#2.  Mr. Slumlord is being sued in a personal injury case.  A tenant in his building tripped on the back stairs and hurt her back.  She claims that the stairs had been in terrible condition for quite sometime.  Mr. Slumlord wants to prove that the stairs were actually in good condition the day before the tenant's accident, so he has brought a picture of the stairs taken the day before  the tenant fell.  Another tenant from the building is now testifying and, as the attorney for Mr. Slumlord, you want to get the photograph of the stairs admitted into evidence.  What do you do? 

1. List the steps you will take.  You may look back at the list given in this post: 

2. Write out the questions you will ask to lay foundation, and the crucial question. 

Thursday, November 11, 2010

Special Guest: Our Attorney Coach

Thank you, Mr. Lish, for coming to teach us about being an attorney!

Sunday, October 3, 2010

More about Mock Trial 2010-2011

     Mock Trial meets during Cave Time once a week until sometime in the latter half of January when we will receive this year’s case.  From then until the end of March the team (eleven members) will meet in Cave Time twice a week and before or after school twice a week.  We will participate in two or more competitions, each of which will require missing a half day to one whole day of school.  Our season will be over by the end of March.

   If you do not plan to try out for the competitive team, you may participate as interns/observers, attending our once-a-week Cave Time meetings, participating in our lessons and activities, and qualifying to come along to observe our competitions. 

     Mock Trial meets during Cave Time once a week until sometime in the latter half of January when we will receive this year’s case.  From then until the end of March the team (eleven members) will meet in Cave Time twice a week and before or after school twice a week.  We will participate in two or more competitions, each of which will require missing a half day to one whole day of school.  Our season will be over by the end of March.
   If you do not plan to try out for the competitive team, you may participate as interns/observers, attending our once-a-week Cave Time meetings, participating in our lessons and activities, and qualifying to come along to observe our competitions.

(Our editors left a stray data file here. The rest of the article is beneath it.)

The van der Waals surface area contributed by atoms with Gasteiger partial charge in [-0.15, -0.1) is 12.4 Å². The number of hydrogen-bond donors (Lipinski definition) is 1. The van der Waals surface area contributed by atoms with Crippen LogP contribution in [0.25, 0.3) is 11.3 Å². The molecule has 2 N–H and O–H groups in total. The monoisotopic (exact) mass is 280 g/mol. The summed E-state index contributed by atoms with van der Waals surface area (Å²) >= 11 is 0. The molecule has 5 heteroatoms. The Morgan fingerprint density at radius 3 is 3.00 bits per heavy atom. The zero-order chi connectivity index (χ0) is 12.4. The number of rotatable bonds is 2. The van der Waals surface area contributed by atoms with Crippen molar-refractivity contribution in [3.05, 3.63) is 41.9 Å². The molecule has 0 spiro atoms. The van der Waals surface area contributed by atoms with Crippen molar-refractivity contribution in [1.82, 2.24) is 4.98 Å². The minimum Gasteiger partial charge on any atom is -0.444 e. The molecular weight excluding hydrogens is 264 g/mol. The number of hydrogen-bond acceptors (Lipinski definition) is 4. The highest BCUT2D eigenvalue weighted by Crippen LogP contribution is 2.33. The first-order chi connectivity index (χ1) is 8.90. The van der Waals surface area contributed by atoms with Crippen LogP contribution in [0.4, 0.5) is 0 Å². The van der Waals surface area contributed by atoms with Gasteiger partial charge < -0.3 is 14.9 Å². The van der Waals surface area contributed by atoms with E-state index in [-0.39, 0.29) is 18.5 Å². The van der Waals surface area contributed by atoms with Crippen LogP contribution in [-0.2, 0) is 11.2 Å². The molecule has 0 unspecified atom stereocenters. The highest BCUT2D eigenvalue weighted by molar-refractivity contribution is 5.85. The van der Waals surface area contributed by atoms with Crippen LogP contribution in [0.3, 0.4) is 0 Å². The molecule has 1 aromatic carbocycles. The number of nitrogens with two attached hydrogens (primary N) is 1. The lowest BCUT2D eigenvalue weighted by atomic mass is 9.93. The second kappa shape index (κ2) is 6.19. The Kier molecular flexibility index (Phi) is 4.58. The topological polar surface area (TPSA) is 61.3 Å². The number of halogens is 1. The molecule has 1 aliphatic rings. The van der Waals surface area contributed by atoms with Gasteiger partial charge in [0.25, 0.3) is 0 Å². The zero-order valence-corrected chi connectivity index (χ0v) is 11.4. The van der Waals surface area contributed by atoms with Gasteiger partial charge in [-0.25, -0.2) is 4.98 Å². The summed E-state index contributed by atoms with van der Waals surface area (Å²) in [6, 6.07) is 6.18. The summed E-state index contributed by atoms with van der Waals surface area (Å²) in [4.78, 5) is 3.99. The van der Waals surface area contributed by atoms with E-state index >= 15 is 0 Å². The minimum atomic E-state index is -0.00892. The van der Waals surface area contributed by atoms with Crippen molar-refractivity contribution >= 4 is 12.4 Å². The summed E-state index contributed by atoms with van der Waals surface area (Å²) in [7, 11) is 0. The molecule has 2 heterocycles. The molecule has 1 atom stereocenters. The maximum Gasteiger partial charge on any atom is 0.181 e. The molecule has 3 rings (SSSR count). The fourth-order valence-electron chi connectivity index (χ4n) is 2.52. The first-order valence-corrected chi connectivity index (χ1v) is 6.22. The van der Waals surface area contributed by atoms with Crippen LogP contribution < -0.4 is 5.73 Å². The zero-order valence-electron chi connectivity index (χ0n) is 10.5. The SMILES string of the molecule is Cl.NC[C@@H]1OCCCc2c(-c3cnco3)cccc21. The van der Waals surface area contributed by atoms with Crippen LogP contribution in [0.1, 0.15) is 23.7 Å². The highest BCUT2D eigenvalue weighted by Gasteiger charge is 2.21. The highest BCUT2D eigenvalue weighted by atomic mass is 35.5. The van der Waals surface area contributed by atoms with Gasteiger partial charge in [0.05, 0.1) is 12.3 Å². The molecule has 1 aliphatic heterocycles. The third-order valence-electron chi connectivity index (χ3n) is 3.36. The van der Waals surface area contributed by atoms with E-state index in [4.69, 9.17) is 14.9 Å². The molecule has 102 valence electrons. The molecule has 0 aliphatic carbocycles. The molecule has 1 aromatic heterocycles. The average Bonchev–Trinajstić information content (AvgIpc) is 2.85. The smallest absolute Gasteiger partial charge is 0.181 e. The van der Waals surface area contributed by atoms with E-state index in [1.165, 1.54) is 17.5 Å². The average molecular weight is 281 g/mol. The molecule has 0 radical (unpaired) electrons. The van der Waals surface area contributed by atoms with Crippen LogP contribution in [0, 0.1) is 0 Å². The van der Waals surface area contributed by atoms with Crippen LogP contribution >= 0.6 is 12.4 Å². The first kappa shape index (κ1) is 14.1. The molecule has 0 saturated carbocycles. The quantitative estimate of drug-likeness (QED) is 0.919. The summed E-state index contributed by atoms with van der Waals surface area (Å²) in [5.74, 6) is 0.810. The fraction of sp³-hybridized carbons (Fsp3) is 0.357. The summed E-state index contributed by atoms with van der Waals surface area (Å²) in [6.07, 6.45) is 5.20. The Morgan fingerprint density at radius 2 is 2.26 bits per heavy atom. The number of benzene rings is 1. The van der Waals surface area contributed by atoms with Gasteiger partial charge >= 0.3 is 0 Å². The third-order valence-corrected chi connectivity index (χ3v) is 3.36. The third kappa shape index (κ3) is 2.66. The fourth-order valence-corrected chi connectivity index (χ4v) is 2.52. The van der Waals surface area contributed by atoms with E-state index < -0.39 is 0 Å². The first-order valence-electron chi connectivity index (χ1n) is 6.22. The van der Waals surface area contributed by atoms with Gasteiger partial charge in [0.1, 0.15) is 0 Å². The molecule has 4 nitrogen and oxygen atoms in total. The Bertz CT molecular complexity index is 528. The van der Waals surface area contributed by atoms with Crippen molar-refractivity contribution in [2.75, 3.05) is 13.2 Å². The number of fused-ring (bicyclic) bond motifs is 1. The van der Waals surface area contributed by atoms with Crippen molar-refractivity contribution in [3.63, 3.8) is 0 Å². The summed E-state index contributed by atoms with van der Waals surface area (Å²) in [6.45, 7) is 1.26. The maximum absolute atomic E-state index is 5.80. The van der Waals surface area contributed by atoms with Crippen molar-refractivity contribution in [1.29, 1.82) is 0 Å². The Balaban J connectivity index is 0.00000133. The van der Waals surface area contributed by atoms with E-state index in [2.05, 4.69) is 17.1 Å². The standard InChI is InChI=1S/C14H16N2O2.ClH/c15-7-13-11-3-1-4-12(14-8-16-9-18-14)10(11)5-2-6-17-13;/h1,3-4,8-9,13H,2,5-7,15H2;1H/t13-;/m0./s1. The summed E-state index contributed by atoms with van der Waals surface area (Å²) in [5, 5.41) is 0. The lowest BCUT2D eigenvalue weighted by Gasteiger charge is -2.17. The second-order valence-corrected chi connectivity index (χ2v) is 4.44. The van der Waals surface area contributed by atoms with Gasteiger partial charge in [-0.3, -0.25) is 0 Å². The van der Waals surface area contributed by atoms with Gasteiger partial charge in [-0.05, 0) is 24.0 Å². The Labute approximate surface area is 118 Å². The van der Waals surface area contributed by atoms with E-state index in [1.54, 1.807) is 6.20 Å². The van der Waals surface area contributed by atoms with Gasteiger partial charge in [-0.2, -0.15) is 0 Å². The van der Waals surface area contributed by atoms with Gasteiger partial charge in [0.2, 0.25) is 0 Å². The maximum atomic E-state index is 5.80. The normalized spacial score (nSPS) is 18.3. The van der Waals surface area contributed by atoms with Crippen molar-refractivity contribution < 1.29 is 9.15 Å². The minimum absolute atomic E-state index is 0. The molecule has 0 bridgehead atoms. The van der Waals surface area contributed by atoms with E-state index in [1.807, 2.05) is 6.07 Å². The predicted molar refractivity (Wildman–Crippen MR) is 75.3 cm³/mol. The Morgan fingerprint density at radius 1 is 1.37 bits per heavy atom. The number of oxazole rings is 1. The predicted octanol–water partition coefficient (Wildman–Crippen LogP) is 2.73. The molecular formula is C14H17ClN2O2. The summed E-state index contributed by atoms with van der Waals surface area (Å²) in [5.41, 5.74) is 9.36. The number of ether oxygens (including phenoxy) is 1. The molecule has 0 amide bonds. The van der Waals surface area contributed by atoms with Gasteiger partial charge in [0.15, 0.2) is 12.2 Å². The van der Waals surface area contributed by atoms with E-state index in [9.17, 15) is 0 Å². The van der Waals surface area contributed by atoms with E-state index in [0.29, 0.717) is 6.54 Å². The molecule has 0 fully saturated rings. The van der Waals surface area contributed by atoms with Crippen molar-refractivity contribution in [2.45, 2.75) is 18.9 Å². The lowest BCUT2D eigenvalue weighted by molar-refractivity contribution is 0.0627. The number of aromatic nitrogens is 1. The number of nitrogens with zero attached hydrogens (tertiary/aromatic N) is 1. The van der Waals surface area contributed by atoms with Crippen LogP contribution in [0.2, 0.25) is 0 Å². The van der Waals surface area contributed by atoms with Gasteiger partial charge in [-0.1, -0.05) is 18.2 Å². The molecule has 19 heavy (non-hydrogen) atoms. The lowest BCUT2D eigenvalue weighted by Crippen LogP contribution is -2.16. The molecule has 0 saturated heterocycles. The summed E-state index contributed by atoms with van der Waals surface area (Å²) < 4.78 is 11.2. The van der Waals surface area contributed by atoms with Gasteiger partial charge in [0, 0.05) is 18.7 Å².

You can learn more about the state-wide program in which we participate by going to

Friday, August 13, 2010

Mock Trial 2010-2011

We'll begin our Mock Trial Training in October.

You can learn more about the state-wide program in which we participate by going to

Saturday, March 13, 2010

Deserved Thanks

Thanks to Mr. Randy Lish, who as our real-life attorney coach was available to answer questions and who took time to come to a couple of our meetings to listen to the students, make suggestions, and teach them about how our legal system works.  Attorney coaches play an important role for mock trial teams as they teach and guide while the student teams do the actual work of building their own cases. 

Thank you to our school administration for all your support. 

Thank you to Mr. Wicks for sharing from a grant funds that allow us to register each year, and for loaning us his calculators.  (I will get them back to you, Ron!)

Thank you, Terese, for making our name tags!

A special thank you to the parents who support their children in this activity, and who come when they can to see our competitions -- and who loan each other change for  parking meters.   I thank you, too,  for raising such great kids!

Thank you to teachers who are patient with students who didn't get quite get their homework done because they were writing an opening or closing statement or questions or studying a witness statement, and who missed class to participate in competitions.

Thanks to Gayle Hansen who allowed the Mock Trial kids to split after-school time between mock trial practice and play practice.

Thanks, Fantasy Writers, for sharing the classroom on Wednesdays!

Thanks, Celeste, for doing such a fine job as a sub while I was at competitions.